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Representation Done Incorrectly

Me Before You tells viewers that disabled people cannot live happily

Originally published on December 2, 2021 by Katherine Ransiear, Staff Reporter

This article contains discussions of suicide that may be triggering to some readers.

Louisa Clark (left) is played by Emilia Clarke, Will Traynor (right) is played by Sam Claflin. (Warner Bros.)

Thea Sharrock’s Me Before You, based off of the book of the same name by Jojo Moyes, is a disgusting, stomach-turning movie that teaches the lesson that disabled people are a burden and unable to “live boldly.”

The film follows Louisa Clark who is hired by the Traynors, a rich family in need of a caretaker for their recently quadraplegic son, Will. It runs just as any other heterosexual enemies-to-lovers rom-com: He hates her, she becomes the only person that treats him differently, he loves her.

But, for a movie in which the love interest is disabled, this is the most ableist movie I’ve ever seen.

Will is suicidal after becoming quadraplegic from a motorcycle accident, and after attempting suicide, tells his parents that he will stick around for another six months before committing physician-assisted suicide in Switzerland. What’s even more insane is that instead of getting their son a therapist, like any sane family would, the Traynors decide to hire a young, attractive woman named Louisa to help teach him that life is worth living.

That premise is already incredibly problematic and ableist, but it gets exponentially worse. After many montages of Louisa trying to convince Will that he can live a good life as a disabled person (during one montage, the early 2010s sad boy classic “Unsteady” by X Ambassadors plays loudly in the background), he still goes to Switzerland to get euthanized.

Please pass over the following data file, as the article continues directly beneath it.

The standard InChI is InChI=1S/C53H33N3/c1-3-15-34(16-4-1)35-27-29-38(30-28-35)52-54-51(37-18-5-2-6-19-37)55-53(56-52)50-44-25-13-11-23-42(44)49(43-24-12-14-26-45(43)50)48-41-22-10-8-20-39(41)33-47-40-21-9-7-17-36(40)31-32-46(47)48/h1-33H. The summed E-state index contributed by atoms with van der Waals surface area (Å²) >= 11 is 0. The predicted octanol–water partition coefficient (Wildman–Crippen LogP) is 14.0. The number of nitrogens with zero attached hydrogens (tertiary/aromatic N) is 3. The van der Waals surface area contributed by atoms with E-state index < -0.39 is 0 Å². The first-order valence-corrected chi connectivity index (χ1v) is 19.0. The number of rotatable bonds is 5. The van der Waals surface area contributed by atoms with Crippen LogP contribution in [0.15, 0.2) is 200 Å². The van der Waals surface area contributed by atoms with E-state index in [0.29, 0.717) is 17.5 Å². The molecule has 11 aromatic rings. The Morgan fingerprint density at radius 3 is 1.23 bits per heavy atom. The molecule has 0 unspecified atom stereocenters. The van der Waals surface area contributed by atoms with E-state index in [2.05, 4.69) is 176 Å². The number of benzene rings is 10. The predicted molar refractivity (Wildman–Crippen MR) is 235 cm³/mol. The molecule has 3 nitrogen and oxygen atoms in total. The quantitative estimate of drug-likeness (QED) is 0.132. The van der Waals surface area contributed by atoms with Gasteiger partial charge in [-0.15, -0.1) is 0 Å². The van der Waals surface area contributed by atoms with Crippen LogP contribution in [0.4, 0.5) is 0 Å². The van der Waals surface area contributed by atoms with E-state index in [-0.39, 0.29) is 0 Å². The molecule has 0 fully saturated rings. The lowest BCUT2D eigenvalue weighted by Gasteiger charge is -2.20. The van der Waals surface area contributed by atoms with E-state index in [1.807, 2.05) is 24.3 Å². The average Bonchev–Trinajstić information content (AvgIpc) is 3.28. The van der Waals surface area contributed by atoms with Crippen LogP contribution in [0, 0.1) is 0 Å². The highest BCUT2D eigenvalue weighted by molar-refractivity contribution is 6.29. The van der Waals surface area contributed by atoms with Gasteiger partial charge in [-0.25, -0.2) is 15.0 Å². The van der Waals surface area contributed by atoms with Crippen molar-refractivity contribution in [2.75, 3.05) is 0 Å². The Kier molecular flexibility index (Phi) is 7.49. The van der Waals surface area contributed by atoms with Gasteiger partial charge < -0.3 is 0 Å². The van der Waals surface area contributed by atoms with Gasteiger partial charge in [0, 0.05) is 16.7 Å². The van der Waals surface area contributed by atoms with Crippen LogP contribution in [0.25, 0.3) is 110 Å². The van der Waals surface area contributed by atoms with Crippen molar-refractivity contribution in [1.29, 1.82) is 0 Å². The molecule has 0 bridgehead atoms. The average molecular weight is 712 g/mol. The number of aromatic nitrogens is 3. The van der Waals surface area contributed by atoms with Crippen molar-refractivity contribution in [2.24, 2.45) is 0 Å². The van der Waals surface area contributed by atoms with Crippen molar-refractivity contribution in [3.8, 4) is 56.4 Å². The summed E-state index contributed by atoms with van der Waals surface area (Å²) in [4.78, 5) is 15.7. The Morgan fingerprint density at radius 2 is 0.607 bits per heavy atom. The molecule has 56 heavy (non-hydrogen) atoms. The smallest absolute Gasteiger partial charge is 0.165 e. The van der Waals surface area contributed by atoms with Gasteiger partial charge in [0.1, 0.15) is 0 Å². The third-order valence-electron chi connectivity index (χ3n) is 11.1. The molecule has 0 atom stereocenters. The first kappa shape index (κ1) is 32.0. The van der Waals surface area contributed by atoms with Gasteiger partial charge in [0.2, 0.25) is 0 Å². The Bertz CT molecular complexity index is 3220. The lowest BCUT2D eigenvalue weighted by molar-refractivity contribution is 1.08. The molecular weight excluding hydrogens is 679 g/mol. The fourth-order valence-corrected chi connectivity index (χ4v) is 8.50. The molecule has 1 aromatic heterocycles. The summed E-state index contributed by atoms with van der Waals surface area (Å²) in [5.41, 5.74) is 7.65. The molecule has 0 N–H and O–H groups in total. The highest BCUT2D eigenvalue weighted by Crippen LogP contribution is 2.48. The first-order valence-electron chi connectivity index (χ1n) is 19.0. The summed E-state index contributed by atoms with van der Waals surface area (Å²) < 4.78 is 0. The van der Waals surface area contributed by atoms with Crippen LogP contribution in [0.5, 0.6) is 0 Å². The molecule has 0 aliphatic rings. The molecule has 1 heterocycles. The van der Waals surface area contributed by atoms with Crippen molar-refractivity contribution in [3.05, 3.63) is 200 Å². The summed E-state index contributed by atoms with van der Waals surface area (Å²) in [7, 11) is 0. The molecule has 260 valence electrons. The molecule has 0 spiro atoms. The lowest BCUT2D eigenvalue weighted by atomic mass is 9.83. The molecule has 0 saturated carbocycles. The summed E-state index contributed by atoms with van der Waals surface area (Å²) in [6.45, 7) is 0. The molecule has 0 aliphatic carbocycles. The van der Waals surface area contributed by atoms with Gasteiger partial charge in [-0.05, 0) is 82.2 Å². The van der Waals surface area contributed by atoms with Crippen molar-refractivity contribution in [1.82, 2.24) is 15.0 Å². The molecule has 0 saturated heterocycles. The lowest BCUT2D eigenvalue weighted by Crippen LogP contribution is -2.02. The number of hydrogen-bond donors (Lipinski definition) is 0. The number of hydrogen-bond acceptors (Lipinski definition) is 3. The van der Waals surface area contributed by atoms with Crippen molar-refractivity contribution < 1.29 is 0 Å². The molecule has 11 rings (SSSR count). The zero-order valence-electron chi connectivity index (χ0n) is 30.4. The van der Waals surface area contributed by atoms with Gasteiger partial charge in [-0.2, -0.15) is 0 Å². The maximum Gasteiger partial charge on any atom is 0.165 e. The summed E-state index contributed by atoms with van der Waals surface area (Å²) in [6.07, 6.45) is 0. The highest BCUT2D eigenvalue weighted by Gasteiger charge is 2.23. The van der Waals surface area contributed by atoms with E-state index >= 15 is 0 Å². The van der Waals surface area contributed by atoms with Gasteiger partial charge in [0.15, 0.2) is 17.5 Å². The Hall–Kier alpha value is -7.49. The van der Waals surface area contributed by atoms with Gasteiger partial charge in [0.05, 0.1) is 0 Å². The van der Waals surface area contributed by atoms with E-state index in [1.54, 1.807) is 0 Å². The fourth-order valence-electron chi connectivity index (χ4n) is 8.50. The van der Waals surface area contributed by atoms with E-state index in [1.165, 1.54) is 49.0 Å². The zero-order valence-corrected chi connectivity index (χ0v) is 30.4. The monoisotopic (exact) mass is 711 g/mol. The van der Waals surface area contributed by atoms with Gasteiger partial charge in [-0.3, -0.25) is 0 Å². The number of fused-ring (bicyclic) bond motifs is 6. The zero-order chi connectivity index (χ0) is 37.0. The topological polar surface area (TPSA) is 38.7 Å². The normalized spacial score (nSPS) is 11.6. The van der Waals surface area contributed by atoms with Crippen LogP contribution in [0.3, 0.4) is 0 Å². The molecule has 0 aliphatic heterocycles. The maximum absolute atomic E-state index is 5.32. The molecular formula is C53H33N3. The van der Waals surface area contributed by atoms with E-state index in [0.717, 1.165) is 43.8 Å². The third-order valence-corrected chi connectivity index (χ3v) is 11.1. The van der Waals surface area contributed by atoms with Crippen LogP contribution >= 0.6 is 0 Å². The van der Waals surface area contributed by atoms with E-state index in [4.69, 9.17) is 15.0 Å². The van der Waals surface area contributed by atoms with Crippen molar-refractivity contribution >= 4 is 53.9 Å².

Me Before You goes from being problematic, but at least an attempt at disabled representation to egregious and bigoted. The moral of this movie is that disabled people will never be as happy as abled people, and they’re better off dead.

The movie tries so hard to show that being disabled means that a person can never experience lasting happiness. It represents Will’s life before becoming disabled as unbelievably perfect. He’s engaged to Vanessa Kirby, he goes on vacations to various seaside islands, and he carries a permanent smoulder on his face. 

After the motorcycle accident he loses all of that; his fiance leaves him for his best friend, he loses all of his friends, and most-upsettingly, he loses his smoulder.

He talks often of how he is unable to ever enjoy life again, and treats himself as a burden constantly.

During one scene in a conversation with Louisa, Will advises, “you only get one life. It’s actually your duty to live it as fully as possible.” He treats an able-bodied person’s life as precious, but holds the opposite belief for his own.

Ableism is lanced throughout every scene of this movie, be it Will’s parents not taking his mental health crisis as serious enough to get actual mental health support, or the multiple scenes making fun of disabled people, one of which includes Will twisting up his face and shouting to mock disabled people – and that’s the very first time the viewers are introduced to his character. Not to mention the fact that the movie ends with Will going ‘peacefully’ into the light, then shows a letter that he wrote to Louisa, instructing her to “just live.”

Moyes mostly got away with it too. Me Before You has a 7.4 out of 10 on IMDb and a 4.8 out of five from Google audiences. The film has been labelled as a tearjerker and is obvious clickbait to be seen as a “tragic love story” by abled viewers.

This movie plays into a franchise of films based on the so-called suffering of disabled people. These movies tend to teach their viewers that they should be thankful to not be disabled, and the only way a disabled person can even begin to be happy is if an able-bodied person deigns to help them. It’s an ugly mix of bigotry and saviorism, and Me Before You adds an even darker layer. The movie concluding with Will’s death, and portraying it as the only viable option for him as a disabled person, sends a positive message about eugenics.

Me Before You should never have been written, it should never have been made into a movie, and it should never have been watched. It is a horrifically out-of-touch romance written by an able-bodied woman about the suicide of a disabled man. It’s revolting, and does not deserve your time or attention.

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Representation Done Incorrectly